As I browsed through the recipes, each took me on a nostalgic ride, some that we regularly made in our granny's kitchen, some only made by the Agiary (Parsi Fire Temples) kitchens for religious ceremonies, some that we had only heard of on occasion but had vanished with the sands of time.

Each page a treasure trove of a lost or losing art of a two thousand year old cuisine....

Mavalvala introduces each recipe with a little description either of a memory attached to it or of the history behind how the recipe came to be.

This book was sent to me for reviewing by Mavalvala's sweet publishers all the way from the U.K. arriving at my Pune home exactly forty days after they posted it. All I can say is, it was well worth the wait. I highly recommend it to anyone one has the slightest interest in food, Parsis, history or all three. Mavalvala's recipes constantly delight and never disappoint.

Do pick up a copy should you find one near you or get it online at Amazon India here


Here's Niloufer's recipe for Sas Ni Machchi from the book:
Serves 6 to 8

You will need:

2 tbsps oil
2 tsp ginger paste
2 tsp garlic paste
2 tsp red chilli powder
2 tsp cumin powder (jeera powder)
4 tbsps plain flour (I used rice flour you may even use gram flour - besan)
4 green chillies
2 cups fresh tomato puree (I used cherry tomatoes instead)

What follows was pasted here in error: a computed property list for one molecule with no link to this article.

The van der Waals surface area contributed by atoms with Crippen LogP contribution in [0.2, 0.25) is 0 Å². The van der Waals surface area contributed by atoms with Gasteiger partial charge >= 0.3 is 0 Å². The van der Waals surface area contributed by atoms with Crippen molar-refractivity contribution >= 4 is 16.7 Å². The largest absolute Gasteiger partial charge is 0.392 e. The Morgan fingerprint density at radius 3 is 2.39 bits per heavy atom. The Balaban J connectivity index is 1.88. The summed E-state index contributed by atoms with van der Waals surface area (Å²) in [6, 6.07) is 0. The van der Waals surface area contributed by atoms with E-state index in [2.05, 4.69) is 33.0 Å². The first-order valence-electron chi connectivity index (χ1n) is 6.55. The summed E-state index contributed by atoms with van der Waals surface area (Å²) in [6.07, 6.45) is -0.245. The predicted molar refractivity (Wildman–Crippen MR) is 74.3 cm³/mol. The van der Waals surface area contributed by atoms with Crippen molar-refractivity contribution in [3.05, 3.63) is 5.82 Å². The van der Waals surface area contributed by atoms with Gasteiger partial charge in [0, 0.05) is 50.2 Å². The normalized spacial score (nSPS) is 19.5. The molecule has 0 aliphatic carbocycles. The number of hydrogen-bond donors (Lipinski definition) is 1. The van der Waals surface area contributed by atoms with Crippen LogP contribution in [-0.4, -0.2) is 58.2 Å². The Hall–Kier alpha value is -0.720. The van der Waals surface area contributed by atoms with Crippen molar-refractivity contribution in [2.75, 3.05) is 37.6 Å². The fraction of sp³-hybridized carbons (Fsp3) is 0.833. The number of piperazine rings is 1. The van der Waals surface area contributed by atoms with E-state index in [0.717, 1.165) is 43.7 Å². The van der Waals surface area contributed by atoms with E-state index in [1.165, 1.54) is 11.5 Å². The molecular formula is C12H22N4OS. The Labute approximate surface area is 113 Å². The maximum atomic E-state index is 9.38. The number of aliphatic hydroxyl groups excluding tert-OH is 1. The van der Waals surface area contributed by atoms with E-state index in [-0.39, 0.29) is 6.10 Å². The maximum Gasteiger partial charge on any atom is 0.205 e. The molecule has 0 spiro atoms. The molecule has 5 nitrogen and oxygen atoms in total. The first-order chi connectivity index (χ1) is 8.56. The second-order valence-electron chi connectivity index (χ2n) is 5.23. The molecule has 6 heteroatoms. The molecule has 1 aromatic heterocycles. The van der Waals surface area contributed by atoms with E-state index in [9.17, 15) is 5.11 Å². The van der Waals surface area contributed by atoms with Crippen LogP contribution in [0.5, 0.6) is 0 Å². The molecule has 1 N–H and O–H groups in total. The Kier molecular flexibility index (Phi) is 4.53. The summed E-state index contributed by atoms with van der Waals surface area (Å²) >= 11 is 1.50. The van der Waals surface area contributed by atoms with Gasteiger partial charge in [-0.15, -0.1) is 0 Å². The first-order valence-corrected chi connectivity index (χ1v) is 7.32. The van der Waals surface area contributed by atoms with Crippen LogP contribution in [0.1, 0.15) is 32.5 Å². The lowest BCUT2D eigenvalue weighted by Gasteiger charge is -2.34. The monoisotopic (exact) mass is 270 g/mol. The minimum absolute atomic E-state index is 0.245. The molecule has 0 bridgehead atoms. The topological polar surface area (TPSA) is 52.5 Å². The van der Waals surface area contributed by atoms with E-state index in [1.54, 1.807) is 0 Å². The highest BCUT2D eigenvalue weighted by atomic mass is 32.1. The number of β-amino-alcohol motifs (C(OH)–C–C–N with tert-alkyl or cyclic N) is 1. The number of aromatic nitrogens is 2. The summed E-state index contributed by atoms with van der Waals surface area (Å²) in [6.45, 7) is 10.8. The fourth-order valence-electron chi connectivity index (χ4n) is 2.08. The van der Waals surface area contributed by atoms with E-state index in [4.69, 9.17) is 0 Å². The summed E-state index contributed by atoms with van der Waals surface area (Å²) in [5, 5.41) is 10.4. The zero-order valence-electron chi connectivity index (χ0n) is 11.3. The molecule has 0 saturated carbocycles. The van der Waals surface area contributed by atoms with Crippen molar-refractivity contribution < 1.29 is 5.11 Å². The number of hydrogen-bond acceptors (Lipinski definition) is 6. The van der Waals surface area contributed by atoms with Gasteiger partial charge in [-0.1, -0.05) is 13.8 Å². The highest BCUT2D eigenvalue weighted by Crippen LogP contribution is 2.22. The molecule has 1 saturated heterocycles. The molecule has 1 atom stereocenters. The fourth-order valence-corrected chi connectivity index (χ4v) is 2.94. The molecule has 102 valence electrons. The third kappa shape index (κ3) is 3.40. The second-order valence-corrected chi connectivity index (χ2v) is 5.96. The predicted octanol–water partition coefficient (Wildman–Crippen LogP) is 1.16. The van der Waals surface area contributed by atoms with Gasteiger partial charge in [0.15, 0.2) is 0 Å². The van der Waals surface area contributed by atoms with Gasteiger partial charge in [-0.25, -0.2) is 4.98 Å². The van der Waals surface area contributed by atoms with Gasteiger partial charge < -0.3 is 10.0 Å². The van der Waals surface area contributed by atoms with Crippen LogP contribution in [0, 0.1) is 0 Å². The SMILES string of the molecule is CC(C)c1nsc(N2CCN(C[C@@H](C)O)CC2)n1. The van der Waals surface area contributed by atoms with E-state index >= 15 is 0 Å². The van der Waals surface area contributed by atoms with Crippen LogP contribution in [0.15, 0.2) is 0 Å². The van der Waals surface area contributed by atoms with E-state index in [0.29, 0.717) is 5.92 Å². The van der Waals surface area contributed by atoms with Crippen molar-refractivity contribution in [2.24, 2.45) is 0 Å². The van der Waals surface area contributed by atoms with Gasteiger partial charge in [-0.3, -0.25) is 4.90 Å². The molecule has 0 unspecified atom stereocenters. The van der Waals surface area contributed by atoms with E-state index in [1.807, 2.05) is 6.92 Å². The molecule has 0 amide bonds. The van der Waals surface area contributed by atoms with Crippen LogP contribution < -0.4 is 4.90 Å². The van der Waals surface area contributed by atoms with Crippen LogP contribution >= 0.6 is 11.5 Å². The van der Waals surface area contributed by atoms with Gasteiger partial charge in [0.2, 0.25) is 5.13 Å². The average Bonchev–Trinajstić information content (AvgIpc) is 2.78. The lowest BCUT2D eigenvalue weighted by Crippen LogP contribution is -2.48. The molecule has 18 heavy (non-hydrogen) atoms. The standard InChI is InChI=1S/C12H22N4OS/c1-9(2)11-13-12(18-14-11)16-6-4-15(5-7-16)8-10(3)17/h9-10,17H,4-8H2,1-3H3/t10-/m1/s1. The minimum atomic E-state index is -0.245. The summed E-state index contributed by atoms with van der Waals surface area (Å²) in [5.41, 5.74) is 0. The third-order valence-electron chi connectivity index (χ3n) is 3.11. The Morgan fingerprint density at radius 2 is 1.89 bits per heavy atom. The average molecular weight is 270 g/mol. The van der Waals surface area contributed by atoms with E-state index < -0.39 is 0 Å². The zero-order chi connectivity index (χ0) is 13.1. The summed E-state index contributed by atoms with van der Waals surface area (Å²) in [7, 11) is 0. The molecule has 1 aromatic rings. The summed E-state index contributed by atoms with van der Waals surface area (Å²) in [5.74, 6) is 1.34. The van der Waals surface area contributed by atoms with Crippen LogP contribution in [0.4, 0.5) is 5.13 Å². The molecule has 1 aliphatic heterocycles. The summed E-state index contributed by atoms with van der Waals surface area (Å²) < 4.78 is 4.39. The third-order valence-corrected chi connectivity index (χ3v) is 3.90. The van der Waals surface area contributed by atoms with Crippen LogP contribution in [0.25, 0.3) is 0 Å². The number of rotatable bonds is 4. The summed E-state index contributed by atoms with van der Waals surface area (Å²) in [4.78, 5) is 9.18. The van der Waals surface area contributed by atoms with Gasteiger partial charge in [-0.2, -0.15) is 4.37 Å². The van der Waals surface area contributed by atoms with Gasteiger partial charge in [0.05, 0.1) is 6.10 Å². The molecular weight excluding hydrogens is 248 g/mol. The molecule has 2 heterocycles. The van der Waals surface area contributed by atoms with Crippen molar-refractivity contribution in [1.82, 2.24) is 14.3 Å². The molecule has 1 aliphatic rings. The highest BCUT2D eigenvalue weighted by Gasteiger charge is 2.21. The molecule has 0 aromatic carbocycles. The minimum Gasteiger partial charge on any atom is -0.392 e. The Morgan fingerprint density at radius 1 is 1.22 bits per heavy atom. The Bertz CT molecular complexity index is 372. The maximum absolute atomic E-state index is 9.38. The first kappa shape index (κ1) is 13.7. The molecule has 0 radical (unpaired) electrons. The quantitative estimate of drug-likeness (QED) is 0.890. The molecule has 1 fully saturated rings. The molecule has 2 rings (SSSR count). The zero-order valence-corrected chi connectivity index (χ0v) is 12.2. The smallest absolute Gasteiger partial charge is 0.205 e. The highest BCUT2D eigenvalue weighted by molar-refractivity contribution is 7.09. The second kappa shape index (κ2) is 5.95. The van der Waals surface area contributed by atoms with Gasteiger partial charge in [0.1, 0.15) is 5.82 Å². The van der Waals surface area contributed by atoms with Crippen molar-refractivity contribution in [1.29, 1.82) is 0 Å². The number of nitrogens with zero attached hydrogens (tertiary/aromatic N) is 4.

3 cups water
2 eggs
3 tbsp sugar
3 tbsp vinegar (I used sugarcane vinegar)
1 kg fresh fish fillets most parsis use Pomfret, use any fish of choice (I used prawns)
A handful of fresh coriander leaves, finely chopped.
Salt to taste.

Method:

In a pan heat the oil and add the ginger and garlic pastes, along with the clilli powder, cumin powder, flour and salt, mix the ingredients to make a paste cooking thoroughly.

Add and mix until smooth the fresh tomato puree along with water, bring the gravy to a boil and cook on a low fire until thick, Add in the green chillies.

Once thick, allow the gravy to cool.

In a separate bowl whisk together the eggs, sugar and vinegar.

Add the egg mixture to the gravy, stirring it constantly on a low heat and bring to a boil.

Now add in the fish and freshly chopped fresh coriander. Cover and cook for 5 - 7 minutes.

Serve with Khichri rice and a simple salad of radish and cucumber.

Papads (Poppadoms) are also generally an accompaniment to this dish, as is the Gajar mewa nu achar - carrot & dry fruit pickle.

Enjoy!


Tips!

- The only hurdle in this very simple recipe is when and how to add the egg. It can curdle and ruin the texture of this smooth sauce. For this it is best to wait for the sauce to cool until luke warm.

- Keep aside the fish at room temperature, lightly salted, until ready to use.








1 comment:

  1. Thank you Parinaaz Marolia for reviewing my cookbook. Wishing you great success in your endearvours. Warm regards, Niloufer.

    ReplyDelete

Search This Blog

Eggfree Semi N*kd Gingerbread Cake

Christmas and cake have always been mutually inclusive in my head, ever since I had my first bite of plum cake I suppose, twenty years a...